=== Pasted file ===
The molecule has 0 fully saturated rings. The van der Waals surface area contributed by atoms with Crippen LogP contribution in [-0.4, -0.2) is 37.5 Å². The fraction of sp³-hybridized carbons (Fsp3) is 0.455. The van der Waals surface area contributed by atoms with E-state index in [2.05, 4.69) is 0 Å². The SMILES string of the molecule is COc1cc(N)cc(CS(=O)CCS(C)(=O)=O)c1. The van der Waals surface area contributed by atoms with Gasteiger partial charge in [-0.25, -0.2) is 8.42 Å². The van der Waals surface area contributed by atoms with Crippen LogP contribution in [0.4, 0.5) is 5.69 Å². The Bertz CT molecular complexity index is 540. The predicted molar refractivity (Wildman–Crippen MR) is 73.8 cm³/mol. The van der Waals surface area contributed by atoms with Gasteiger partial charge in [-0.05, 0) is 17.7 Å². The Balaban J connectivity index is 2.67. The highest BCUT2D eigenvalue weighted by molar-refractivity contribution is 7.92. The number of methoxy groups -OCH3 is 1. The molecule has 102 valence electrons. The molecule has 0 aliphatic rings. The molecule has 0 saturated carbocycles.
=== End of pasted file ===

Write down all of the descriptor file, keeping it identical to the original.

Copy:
The molecule has 0 fully saturated rings. The van der Waals surface area contributed by atoms with Crippen LogP contribution in [-0.4, -0.2) is 37.5 Å². The fraction of sp³-hybridized carbons (Fsp3) is 0.455. The van der Waals surface area contributed by atoms with E-state index in [2.05, 4.69) is 0 Å². The SMILES string of the molecule is COc1cc(N)cc(CS(=O)CCS(C)(=O)=O)c1. The van der Waals surface area contributed by atoms with Gasteiger partial charge in [-0.25, -0.2) is 8.42 Å². The van der Waals surface area contributed by atoms with Crippen LogP contribution in [0.4, 0.5) is 5.69 Å². The Bertz CT molecular complexity index is 540. The predicted molar refractivity (Wildman–Crippen MR) is 73.8 cm³/mol. The van der Waals surface area contributed by atoms with Gasteiger partial charge in [-0.05, 0) is 17.7 Å². The Balaban J connectivity index is 2.67. The highest BCUT2D eigenvalue weighted by molar-refractivity contribution is 7.92. The number of methoxy groups -OCH3 is 1. The molecule has 102 valence electrons. The molecule has 0 aliphatic rings. The molecule has 0 saturated carbocycles.